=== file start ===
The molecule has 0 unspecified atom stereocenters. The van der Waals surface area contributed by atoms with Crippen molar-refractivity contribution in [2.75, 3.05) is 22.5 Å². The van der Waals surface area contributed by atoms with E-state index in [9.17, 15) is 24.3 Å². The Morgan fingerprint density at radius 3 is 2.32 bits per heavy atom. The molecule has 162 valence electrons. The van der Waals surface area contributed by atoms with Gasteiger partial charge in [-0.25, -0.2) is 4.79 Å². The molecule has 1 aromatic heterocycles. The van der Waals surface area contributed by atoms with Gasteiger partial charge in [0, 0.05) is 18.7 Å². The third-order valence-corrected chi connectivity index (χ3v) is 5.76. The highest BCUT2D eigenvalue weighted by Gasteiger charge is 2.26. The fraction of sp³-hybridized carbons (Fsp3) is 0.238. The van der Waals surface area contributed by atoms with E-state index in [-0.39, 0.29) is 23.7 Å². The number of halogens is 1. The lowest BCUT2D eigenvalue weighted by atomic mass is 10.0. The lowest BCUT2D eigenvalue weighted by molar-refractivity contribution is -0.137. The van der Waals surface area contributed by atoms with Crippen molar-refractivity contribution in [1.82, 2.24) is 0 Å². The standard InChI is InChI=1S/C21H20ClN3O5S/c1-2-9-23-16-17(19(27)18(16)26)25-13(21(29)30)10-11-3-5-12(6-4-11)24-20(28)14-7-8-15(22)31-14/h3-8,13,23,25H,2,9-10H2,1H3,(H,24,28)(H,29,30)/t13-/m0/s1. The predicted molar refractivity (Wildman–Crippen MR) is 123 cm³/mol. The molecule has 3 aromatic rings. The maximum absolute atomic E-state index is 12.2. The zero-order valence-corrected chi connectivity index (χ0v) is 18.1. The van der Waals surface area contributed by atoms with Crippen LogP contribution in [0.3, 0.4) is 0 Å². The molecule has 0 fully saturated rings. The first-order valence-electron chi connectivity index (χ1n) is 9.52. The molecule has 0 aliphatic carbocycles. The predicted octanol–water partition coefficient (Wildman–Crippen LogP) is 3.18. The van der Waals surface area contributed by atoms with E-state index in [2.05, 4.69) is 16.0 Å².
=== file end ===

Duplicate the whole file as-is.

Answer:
The molecule has 0 unspecified atom stereocenters. The van der Waals surface area contributed by atoms with Crippen molar-refractivity contribution in [2.75, 3.05) is 22.5 Å². The van der Waals surface area contributed by atoms with E-state index in [9.17, 15) is 24.3 Å². The Morgan fingerprint density at radius 3 is 2.32 bits per heavy atom. The molecule has 162 valence electrons. The van der Waals surface area contributed by atoms with Gasteiger partial charge in [-0.25, -0.2) is 4.79 Å². The molecule has 1 aromatic heterocycles. The van der Waals surface area contributed by atoms with Gasteiger partial charge in [0, 0.05) is 18.7 Å². The third-order valence-corrected chi connectivity index (χ3v) is 5.76. The highest BCUT2D eigenvalue weighted by Gasteiger charge is 2.26. The fraction of sp³-hybridized carbons (Fsp3) is 0.238. The van der Waals surface area contributed by atoms with E-state index in [-0.39, 0.29) is 23.7 Å². The number of halogens is 1. The lowest BCUT2D eigenvalue weighted by atomic mass is 10.0. The lowest BCUT2D eigenvalue weighted by molar-refractivity contribution is -0.137. The van der Waals surface area contributed by atoms with Crippen molar-refractivity contribution in [1.82, 2.24) is 0 Å². The standard InChI is InChI=1S/C21H20ClN3O5S/c1-2-9-23-16-17(19(27)18(16)26)25-13(21(29)30)10-11-3-5-12(6-4-11)24-20(28)14-7-8-15(22)31-14/h3-8,13,23,25H,2,9-10H2,1H3,(H,24,28)(H,29,30)/t13-/m0/s1. The predicted molar refractivity (Wildman–Crippen MR) is 123 cm³/mol. The molecule has 3 aromatic rings. The maximum absolute atomic E-state index is 12.2. The zero-order valence-corrected chi connectivity index (χ0v) is 18.1. The van der Waals surface area contributed by atoms with Crippen LogP contribution in [0.3, 0.4) is 0 Å². The molecule has 0 fully saturated rings. The first-order valence-electron chi connectivity index (χ1n) is 9.52. The molecule has 0 aliphatic carbocycles. The predicted octanol–water partition coefficient (Wildman–Crippen LogP) is 3.18. The van der Waals surface area contributed by atoms with E-state index in [2.05, 4.69) is 16.0 Å².